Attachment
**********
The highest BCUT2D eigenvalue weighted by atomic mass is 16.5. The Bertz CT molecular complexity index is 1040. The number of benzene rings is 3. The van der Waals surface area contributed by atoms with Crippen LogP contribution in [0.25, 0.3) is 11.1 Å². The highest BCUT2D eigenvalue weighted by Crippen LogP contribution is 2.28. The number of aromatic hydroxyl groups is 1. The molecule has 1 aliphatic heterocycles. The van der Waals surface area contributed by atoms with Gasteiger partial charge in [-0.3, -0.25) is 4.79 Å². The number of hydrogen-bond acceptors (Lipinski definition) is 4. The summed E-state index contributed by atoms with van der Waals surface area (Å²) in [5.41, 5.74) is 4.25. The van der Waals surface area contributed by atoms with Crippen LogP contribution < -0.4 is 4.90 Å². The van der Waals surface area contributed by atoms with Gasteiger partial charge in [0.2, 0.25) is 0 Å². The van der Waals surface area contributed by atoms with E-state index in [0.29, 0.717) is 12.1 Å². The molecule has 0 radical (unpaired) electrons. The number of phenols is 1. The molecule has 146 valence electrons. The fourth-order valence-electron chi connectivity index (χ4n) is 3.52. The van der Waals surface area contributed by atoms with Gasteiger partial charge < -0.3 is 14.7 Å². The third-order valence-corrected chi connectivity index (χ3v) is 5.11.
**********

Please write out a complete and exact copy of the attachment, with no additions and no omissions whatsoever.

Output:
The highest BCUT2D eigenvalue weighted by atomic mass is 16.5. The Bertz CT molecular complexity index is 1040. The number of benzene rings is 3. The van der Waals surface area contributed by atoms with Crippen LogP contribution in [0.25, 0.3) is 11.1 Å². The highest BCUT2D eigenvalue weighted by Crippen LogP contribution is 2.28. The number of aromatic hydroxyl groups is 1. The molecule has 1 aliphatic heterocycles. The van der Waals surface area contributed by atoms with Gasteiger partial charge in [-0.3, -0.25) is 4.79 Å². The number of hydrogen-bond acceptors (Lipinski definition) is 4. The summed E-state index contributed by atoms with van der Waals surface area (Å²) in [5.41, 5.74) is 4.25. The van der Waals surface area contributed by atoms with Crippen LogP contribution < -0.4 is 4.90 Å². The van der Waals surface area contributed by atoms with Gasteiger partial charge in [0.2, 0.25) is 0 Å². The van der Waals surface area contributed by atoms with E-state index in [0.29, 0.717) is 12.1 Å². The molecule has 0 radical (unpaired) electrons. The number of phenols is 1. The molecule has 146 valence electrons. The fourth-order valence-electron chi connectivity index (χ4n) is 3.52. The van der Waals surface area contributed by atoms with Gasteiger partial charge < -0.3 is 14.7 Å². The third-order valence-corrected chi connectivity index (χ3v) is 5.11.